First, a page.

At the passing of a loved one, friends and family experience a wide range of emotions. Concern and confusion over how to handle the administration of the decedent’s estate may be among them. Is there a will? Is it a legal will? What happens to the assets? How do the bills get paid?
Here, we’ll give an overview of the process of probating a will in Texas, explaining the various steps and what to expect with each. This article is an overview of the will probate process only and is not a substitute for legal counsel.
Types of Probate
First, there are a few different ways to probate a will in the state of Texas. These include:
- Independent administration, when a will is provided and an executor is named;
- Dependent administration, in which no will is provided and the court appoints an administrator;
- Small Estate Affidavit, for cases where there is no will, the decedent’s estate is less than $50,000 in value, and no probate is necessary; and
- Muniment of Title, in which no administrator or executor is named, and administration of the will is done with a sworn statement and the will as evidence.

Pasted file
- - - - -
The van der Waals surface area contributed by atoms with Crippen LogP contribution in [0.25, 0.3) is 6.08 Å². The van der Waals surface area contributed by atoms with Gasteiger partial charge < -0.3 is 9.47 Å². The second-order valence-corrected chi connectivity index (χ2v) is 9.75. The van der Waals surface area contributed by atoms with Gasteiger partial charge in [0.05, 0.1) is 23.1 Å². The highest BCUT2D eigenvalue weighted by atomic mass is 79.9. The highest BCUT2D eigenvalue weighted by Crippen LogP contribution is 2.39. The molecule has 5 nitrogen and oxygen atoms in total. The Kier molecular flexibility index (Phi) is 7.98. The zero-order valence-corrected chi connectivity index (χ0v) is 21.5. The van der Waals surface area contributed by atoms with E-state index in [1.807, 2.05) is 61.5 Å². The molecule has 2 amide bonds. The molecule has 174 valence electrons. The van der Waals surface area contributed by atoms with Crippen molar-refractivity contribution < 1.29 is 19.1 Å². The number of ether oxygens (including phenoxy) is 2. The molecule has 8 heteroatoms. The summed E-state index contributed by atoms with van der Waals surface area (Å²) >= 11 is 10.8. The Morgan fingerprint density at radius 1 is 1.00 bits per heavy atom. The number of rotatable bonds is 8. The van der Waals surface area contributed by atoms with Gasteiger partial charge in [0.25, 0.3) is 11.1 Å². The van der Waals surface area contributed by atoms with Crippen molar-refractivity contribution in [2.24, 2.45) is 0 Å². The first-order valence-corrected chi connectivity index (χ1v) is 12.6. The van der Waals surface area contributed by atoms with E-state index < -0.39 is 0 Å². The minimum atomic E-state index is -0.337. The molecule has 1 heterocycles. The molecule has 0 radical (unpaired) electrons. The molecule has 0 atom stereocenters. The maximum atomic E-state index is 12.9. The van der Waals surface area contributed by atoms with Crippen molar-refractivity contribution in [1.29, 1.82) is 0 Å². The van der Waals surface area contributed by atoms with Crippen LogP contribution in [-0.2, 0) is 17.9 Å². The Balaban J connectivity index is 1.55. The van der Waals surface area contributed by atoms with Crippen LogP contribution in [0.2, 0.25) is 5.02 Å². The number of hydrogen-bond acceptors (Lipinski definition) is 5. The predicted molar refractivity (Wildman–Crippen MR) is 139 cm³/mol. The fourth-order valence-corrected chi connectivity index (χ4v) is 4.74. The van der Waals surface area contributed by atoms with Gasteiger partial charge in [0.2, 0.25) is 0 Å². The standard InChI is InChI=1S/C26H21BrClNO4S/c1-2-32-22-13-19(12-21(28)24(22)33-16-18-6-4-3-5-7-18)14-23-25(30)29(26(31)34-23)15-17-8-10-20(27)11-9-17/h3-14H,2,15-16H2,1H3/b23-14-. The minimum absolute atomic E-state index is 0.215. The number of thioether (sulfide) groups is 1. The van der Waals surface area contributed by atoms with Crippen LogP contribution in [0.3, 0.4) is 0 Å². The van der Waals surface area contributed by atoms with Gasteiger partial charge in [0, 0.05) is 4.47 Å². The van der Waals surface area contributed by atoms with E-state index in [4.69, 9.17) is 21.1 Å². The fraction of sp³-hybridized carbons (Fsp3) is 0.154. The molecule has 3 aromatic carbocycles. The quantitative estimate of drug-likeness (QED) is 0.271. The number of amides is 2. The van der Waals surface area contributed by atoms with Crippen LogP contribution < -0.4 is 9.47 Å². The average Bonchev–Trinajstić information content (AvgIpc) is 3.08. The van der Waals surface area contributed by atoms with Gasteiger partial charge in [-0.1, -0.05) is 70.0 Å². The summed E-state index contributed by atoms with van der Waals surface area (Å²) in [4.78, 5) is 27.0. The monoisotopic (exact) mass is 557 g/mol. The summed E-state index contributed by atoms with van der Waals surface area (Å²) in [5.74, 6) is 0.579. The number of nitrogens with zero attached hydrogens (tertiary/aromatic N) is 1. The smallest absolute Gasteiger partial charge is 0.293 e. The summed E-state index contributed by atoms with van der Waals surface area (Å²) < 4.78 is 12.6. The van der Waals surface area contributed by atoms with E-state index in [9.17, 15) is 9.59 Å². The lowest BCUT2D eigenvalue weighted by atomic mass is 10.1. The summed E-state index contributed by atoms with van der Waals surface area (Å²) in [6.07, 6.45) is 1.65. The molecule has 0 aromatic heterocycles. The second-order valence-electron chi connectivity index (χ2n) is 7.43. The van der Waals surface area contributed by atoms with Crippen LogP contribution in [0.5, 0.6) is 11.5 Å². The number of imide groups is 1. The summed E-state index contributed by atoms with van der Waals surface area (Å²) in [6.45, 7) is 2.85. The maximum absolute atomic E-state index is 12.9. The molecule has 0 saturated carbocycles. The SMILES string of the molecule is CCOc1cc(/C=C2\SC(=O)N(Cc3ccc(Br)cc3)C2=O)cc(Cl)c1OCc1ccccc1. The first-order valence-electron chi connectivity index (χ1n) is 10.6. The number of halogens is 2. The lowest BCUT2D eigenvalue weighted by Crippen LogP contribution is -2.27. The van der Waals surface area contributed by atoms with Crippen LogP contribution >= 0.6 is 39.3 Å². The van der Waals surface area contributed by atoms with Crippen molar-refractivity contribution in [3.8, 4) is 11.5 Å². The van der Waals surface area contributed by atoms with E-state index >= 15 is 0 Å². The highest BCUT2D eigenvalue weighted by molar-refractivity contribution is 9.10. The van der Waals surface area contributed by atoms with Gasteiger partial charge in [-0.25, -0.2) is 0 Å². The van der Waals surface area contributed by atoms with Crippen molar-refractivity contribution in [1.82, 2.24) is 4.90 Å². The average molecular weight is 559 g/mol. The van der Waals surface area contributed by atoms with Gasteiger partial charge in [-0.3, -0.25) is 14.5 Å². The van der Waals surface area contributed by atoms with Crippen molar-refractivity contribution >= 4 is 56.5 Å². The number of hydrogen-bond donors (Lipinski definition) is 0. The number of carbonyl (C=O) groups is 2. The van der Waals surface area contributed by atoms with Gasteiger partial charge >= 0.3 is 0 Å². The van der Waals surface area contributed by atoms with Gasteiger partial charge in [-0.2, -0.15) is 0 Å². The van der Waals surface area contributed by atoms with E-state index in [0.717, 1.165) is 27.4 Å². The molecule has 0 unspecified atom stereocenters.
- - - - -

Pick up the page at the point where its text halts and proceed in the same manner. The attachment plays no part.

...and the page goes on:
There are also instances where no probate is required, such as when all of the decedent’s property is held jointly with a right to survivorship.
Steps To Probate a Will in Texas
Probating a will in Texas involves the following steps:
- Filing the will with the probate court in the decedent’s home county.
- Posting a notice to the public, which will involve a two-week period during which the will can be contested.
- Next, the judge validates the will, legally recognizes the death of the decedent, and appoints the executor or administrator.
- The executor or administrator inventories the decedent’s assets.
- Beneficiaries are identified.
- Creditors are notified to collect on any debts left by the decedent.
- Any disputes are resolved by a probate court judge.
- Assets are distributed after debts, expenses, and disputes are resolved.
In some cases, this entire process can be completed fairly quickly, often within a few months. In other cases, however, it could take much longer, especially if the estate is large or there are any disputes with respect to the will.
Need for Legal Assistance
To reduce the stress of probating a will and to make sure everything is done properly and to the letter of the law, you will need an attorney. The probate attorneys at Bennett, Weston, LaJone & Turner, PC, can provide you with the assistance you need to probate a will in Texas.